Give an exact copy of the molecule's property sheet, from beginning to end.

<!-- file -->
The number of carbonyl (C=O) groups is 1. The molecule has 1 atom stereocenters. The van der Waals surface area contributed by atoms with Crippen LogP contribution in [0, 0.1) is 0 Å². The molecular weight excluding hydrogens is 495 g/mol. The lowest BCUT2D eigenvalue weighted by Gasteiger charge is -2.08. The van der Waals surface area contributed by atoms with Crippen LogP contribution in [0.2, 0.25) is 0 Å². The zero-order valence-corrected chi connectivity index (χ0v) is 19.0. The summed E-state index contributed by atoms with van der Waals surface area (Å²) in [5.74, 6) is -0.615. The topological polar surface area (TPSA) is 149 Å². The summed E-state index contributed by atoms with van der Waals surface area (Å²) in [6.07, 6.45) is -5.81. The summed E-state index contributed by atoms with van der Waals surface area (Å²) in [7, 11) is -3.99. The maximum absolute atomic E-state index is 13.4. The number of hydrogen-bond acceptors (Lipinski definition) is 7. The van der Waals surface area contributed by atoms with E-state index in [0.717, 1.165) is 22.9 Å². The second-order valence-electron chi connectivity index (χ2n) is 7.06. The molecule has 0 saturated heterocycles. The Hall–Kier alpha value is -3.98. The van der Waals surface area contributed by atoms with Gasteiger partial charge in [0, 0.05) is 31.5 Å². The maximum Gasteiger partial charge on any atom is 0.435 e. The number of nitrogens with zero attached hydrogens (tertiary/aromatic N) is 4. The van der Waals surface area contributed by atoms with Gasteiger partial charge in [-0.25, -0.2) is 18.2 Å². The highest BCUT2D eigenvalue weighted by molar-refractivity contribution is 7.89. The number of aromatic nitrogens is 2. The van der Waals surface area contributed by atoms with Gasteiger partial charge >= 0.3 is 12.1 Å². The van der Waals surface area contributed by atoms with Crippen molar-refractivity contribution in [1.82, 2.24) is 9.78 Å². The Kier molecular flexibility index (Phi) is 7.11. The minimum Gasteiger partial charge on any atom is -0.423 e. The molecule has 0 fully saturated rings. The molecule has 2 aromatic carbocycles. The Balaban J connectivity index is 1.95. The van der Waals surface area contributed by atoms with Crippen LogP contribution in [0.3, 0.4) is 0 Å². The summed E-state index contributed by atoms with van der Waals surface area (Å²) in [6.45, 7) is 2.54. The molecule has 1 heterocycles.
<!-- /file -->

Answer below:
The number of carbonyl (C=O) groups is 1. The molecule has 1 atom stereocenters. The van der Waals surface area contributed by atoms with Crippen LogP contribution in [0, 0.1) is 0 Å². The molecular weight excluding hydrogens is 495 g/mol. The lowest BCUT2D eigenvalue weighted by Gasteiger charge is -2.08. The van der Waals surface area contributed by atoms with Crippen LogP contribution in [0.2, 0.25) is 0 Å². The zero-order valence-corrected chi connectivity index (χ0v) is 19.0. The summed E-state index contributed by atoms with van der Waals surface area (Å²) in [5.74, 6) is -0.615. The topological polar surface area (TPSA) is 149 Å². The summed E-state index contributed by atoms with van der Waals surface area (Å²) in [6.07, 6.45) is -5.81. The summed E-state index contributed by atoms with van der Waals surface area (Å²) in [7, 11) is -3.99. The maximum absolute atomic E-state index is 13.4. The number of hydrogen-bond acceptors (Lipinski definition) is 7. The van der Waals surface area contributed by atoms with E-state index in [0.717, 1.165) is 22.9 Å². The second-order valence-electron chi connectivity index (χ2n) is 7.06. The molecule has 0 saturated heterocycles. The Hall–Kier alpha value is -3.98. The van der Waals surface area contributed by atoms with Gasteiger partial charge in [0, 0.05) is 31.5 Å². The maximum Gasteiger partial charge on any atom is 0.435 e. The number of nitrogens with zero attached hydrogens (tertiary/aromatic N) is 4. The van der Waals surface area contributed by atoms with Gasteiger partial charge in [-0.25, -0.2) is 18.2 Å². The highest BCUT2D eigenvalue weighted by molar-refractivity contribution is 7.89. The number of aromatic nitrogens is 2. The van der Waals surface area contributed by atoms with Gasteiger partial charge >= 0.3 is 12.1 Å². The van der Waals surface area contributed by atoms with Crippen molar-refractivity contribution in [1.82, 2.24) is 9.78 Å². The Kier molecular flexibility index (Phi) is 7.11. The minimum Gasteiger partial charge on any atom is -0.423 e. The molecule has 0 fully saturated rings. The molecule has 2 aromatic carbocycles. The Balaban J connectivity index is 1.95. The van der Waals surface area contributed by atoms with Crippen LogP contribution in [0.3, 0.4) is 0 Å². The summed E-state index contributed by atoms with van der Waals surface area (Å²) in [6.45, 7) is 2.54. The molecule has 1 heterocycles.